A Grave Man by David Roberts

24 November, 2009

I’ve been a big fan of David Roberts since reading Sweet Poison, his first book in his historical mystery series featuring Lord Edward Corinth and Verity Browne. For me, what is fascinating is that Verity Browne is a journalist/war correspondant and a communist. This brings us nicely to the politics which permeates Roberts’ novels. Some people dislike the political thread running through his mysteries, but I like it and have learnt (or re-learnt) quite alot about the Spanish Civil War and the lead up to WWII.

There is a huge range of country house mysteries available to choose from that it is quite refreshing to read something that focusses on the social changes of that period including the politics. I love my country house mysteries as I think a good one delivers emotional, psychological and extremely intricate plots (including a few laughs) and I am the first to reach out and grab one, so one that has a little more kick to it is a welcome addition to the genre.

I think it’s only as I grow older that I have become interested in the sociological and political aspects of history. I was never really interested in WWI and WWII when I was at school. I only wanted to learn about kings and queens. Only now I realise that politics and social structure/change are inherent in everything and permeate history, and am obsessively reading about the interwar years. There is just something about that period that strikes a chord. One of my favourite blogs is A Work in Progress where you can find wonderful reviews and posts on interwar fiction, non-fiction and mysteries, a recent post being about flappers.

As you can probably tell, I love Roberts’ mysteries and I don’t know why I took so long to start reading A Grave Man. Oh, yes I do, it’s been on my TBR pile and I’ve been too busy accumulating more books. So the Clear Off Your Shelves Challenge provided a good excuse to pick up this book and read it. This is my third book for the Challenge.

Personally I like to read my series in order so that you get a better understanding of the relationships that have developed as each book progresses. A Grave Man is the sixth book in the series featuring the two sleuths who come from opposite poles of the social spectrum. Edward Corinth is the younger brother of the Duke of Mersham and man about town with a private income. He is in love with Verity Browne who has inherited a private income, is the daughter of a newspaper baron and is a war correspondent in her own right and an ardent card carrying communist. When they first meet, they clash, but they find that when it comes to crime, the two of them together are better at solving mysteries than going solo.

In A Grave Man, they are faced with the murder of a famous archeologist at a funeral in Westminster Abbey. Both Edward and Verity try to investigate the murder as political events slowly start to spiral out of control as the Nazis gain power in Europe. Edward’s friendship with Churchill and Verity’s disdain for the man lead to a fissure in their relationship which had just started to bloom. And faced with the ugly realisation that some of their friends are involved in research in eugenics which may or may not be funded by the Nazis, Edward and Verity are in a race against time to unravel the murderer before he strikes again while trying to salvage their friendship.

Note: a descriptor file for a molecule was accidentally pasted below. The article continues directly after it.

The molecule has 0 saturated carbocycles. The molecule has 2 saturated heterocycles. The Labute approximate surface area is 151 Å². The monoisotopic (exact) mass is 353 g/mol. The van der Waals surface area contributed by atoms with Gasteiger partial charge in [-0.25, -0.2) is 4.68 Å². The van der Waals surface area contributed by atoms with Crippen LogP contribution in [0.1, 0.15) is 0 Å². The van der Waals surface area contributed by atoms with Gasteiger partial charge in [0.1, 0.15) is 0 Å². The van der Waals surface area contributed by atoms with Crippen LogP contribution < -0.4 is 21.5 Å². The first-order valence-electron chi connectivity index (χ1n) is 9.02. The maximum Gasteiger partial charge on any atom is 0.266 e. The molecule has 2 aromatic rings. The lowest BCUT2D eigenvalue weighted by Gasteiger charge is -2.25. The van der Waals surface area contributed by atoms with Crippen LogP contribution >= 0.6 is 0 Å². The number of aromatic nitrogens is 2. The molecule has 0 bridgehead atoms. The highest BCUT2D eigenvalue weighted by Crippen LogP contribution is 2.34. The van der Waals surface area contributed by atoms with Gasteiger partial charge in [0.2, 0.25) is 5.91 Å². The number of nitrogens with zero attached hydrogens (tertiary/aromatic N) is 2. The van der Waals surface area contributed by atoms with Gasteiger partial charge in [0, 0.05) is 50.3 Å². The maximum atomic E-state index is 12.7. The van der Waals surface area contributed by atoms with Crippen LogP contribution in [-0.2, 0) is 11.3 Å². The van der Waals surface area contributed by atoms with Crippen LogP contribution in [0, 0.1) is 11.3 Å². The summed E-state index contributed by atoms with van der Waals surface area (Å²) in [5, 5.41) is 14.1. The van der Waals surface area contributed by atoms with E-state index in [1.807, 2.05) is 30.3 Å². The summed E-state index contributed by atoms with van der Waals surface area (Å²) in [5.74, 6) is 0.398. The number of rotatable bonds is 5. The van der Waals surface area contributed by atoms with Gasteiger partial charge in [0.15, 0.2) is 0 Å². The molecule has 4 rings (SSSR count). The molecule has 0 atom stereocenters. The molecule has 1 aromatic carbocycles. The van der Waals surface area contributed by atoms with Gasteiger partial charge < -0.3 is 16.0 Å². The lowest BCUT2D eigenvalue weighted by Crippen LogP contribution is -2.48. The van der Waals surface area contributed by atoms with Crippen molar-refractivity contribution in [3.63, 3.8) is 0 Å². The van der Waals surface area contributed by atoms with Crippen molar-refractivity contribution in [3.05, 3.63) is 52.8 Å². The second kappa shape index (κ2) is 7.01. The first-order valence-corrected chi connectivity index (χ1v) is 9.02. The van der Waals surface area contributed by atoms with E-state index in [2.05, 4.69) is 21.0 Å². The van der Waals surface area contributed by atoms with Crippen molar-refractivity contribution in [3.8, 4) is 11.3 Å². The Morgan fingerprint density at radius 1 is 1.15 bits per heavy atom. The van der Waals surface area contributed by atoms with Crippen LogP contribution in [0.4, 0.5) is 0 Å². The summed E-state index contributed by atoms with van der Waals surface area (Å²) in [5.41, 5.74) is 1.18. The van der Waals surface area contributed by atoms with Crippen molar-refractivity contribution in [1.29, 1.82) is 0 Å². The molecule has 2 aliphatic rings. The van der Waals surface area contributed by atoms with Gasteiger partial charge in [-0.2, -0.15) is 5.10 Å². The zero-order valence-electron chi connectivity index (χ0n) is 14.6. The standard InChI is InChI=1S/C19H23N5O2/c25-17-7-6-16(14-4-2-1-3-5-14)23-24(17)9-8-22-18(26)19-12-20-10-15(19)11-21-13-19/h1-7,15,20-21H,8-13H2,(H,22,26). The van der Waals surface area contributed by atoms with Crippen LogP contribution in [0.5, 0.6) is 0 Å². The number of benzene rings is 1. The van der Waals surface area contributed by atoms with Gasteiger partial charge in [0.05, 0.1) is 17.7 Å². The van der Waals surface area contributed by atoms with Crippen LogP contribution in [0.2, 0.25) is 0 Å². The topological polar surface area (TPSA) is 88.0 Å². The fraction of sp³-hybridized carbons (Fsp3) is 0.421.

This novel is set in 1937 as the threat of another war looms over Europe. Times are dark and the frivolous joviality of the 1920s has begun to dissipate. Both Lord Edward Corinth and Verity Browne are likeable and feisty characters, although Verity sometimes drives me mad as much as she does Edward. Roberts introduces several historical figures in his novel including the Duke and Duchess of Windsor as well as Churchill who all provide an interesting background to the story and colour the novel well. I particularly liked the way that he doesn’t wrap up or finish the novel neatly, leaving you wanting to read the next book.

I really enjoyed A Grave Man, and I urge you to try David Roberts’ series beginning with Sweet Poison. You get a dash of history, mystery and the bohemian life! Ta da! (I know, I know, I just can’t help myself.) There are only ten books in the series and the final volume, Sweet Sorrow, was published this year.

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2 Responses to “A Grave Man by David Roberts”

  1. Danielle Says:

    Thanks for the very kind mention and the heads up on this series as I had not heard of it before. I also like novels/mysteries which have a bit of history thrown in as well. It’s only recently that I’ve read about the Spanish Civil War, so I’m on the look out for books set in Spain now, too. Have you read any of Clare Langley Hawthorne’s mysteries? They feature a suffragette. I’ll be looking for the first title in this series now, too.

    • chasing bawa Says:

      No problem. Your blog is an inspiration. I haven’t read Clare Langley Hawthorne’s books yet but they have been on my wishlist for a while. I’m saving them as a treat! There is also another series featuring a suffragette called Sister Beneath the Sheet which I have but haven’t read yet. I think I may do so for the Women Unbound Challenge.


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